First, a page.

Kyūshū, Shikoku, and Hokkaido constitute regions of their own. Honshu (the largest and most populous of the Japanese islands) is subdivided into five additional regions.
These five Honshu regions account for 87% of the Japanese economy. (About 43% of that economic activity comes from the Kantō Region’s seven prefectures.)
This map also separates Tokyo prefecture from the others to provide a sense of how much it contributes to Japan’s total GDP. Tokyo prefecture (by itself) accounts for just over 18%.
Factoring in the Tokyo greater metropolitan area increases this figure. According to the latest available data from the Organisation for Economic Co-operation and Development (from 2012), Tokyo had the largest GDP of any city in the world at $1.48 trillion. (Seoul was second with a GDP of less than half of that.)
That means that greater Tokyo accounts for almost a third of Japan’s total GDP.
Unlike China, Japan’s wealth is spread much more evenly among its population. On the simplest level, this is easier to accomplish with a population of 127.3 million than with a population of 1.3 billion.
But this is not strictly about size. What holds China back is the diversity that results from its size.
Japan does not have to deal with the type of coastal versus interior diversity that China does.
In the China example, almost every coastal province could be compared with an interior province and a similar gulf would exist. In Japan, only Tokyo is significantly above the mean per capita income of 3.1 million yen for the entire country, and that is due, in part, to the higher cost of living in the city.
There is wealth disparity in Japan to be sure, but the disparity is not on the same scale as that which exists at the provincial level in China.
Japan’s greatest challenge
Japan’s great weakness is its dependence on imports for food and raw materials. The country’s total food self-sufficiency ratio based on calorie supply was just 39% in 2015. Based on production value, it was just 66%.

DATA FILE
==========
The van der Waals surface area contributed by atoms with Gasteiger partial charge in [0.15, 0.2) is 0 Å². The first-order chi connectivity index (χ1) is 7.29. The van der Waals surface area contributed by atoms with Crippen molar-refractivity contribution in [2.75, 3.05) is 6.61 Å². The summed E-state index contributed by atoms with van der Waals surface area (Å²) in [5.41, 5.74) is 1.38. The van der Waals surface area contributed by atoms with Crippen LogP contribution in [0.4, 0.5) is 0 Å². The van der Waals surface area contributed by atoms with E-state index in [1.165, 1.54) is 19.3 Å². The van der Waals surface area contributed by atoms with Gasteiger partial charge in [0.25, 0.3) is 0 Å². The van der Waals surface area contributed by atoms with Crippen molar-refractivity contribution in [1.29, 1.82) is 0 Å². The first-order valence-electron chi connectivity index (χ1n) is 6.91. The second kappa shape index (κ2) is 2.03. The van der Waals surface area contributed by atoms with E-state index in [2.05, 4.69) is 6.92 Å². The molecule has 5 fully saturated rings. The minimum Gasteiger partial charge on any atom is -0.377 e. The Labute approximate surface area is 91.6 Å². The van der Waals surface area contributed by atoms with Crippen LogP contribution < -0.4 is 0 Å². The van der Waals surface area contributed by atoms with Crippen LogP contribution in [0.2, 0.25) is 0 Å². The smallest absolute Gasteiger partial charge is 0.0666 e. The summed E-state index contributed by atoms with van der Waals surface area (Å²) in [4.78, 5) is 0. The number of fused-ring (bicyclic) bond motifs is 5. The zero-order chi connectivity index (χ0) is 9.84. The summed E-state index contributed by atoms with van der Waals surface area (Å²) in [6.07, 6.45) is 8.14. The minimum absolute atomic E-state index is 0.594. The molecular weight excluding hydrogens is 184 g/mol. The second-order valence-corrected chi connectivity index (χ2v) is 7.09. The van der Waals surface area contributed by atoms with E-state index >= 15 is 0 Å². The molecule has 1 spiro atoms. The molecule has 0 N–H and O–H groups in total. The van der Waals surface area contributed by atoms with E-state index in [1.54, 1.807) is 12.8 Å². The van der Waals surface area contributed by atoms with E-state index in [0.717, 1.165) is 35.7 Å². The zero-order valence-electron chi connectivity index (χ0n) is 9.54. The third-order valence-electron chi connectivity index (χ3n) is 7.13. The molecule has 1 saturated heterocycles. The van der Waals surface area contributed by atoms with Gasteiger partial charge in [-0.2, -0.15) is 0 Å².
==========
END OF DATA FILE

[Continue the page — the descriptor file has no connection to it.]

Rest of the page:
Japan relies almost entirely on imports for staples like wheat, barley, corn, and soy.
Energy is another example of this dependence on imports. One of the main reasons Japan entered World War II was to protect its access to oil.
Today, Japan is still reliant on foreign sources of energy. Even before the Fukushima nuclear reactor accident in 2011, Japan relied on foreign sources for close to 80% of its energy supply.
Since 2012, that number has risen to almost 91% (according to the US Energy Information Administration).
Some will argue that Japan’s bigger problem is demographics. It is true that Japan has a rapidly aging population. But so does China. Most European countries also face this issue.
But Japan has options
Japan is one of the top investors in the world in artificial intelligence research, automation, and robotics technology in order to maintain productivity.
And while Japanese society is homogenous and relatively unfriendly to outsiders, desperate circumstances could call for desperate measures and necessitate changing policies on immigration.
The broader Asia-Pacific region also offers opportunities for Japan to find workers to address this problem.
A final comparison
Japan is the 62nd largest country in terms of area. It is the 11th largest in terms of population. But neither of these facts disqualifies Japan from rising as a regional power.
Unlike China, Japan has no land-based enemies—it is an island nation. Unlike China, the Japanese government has no concern about its ability to impose its writ throughout the entire country.
Nor does it have to deal with a huge gulf in wealth disparity between regions. Japan has also managed a transition from a high-growth economy to a low-growth economy without revolution.
Japan’s weaknesses have manifested in the development of a strong navy able to guard maritime supply lines. It has also cultivated a tight alliance with a country that will guard those supply lines, the United States.
To be clear, China is still a very powerful country relative to most in the world. As such, much of our writing remains focused on understanding how economic problems in China are manifesting in political challenges.
For now, Japan is less dynamic and important… though it will become more so… and our writing on Japan will increase as it becomes the leading power in the Asain Pacific.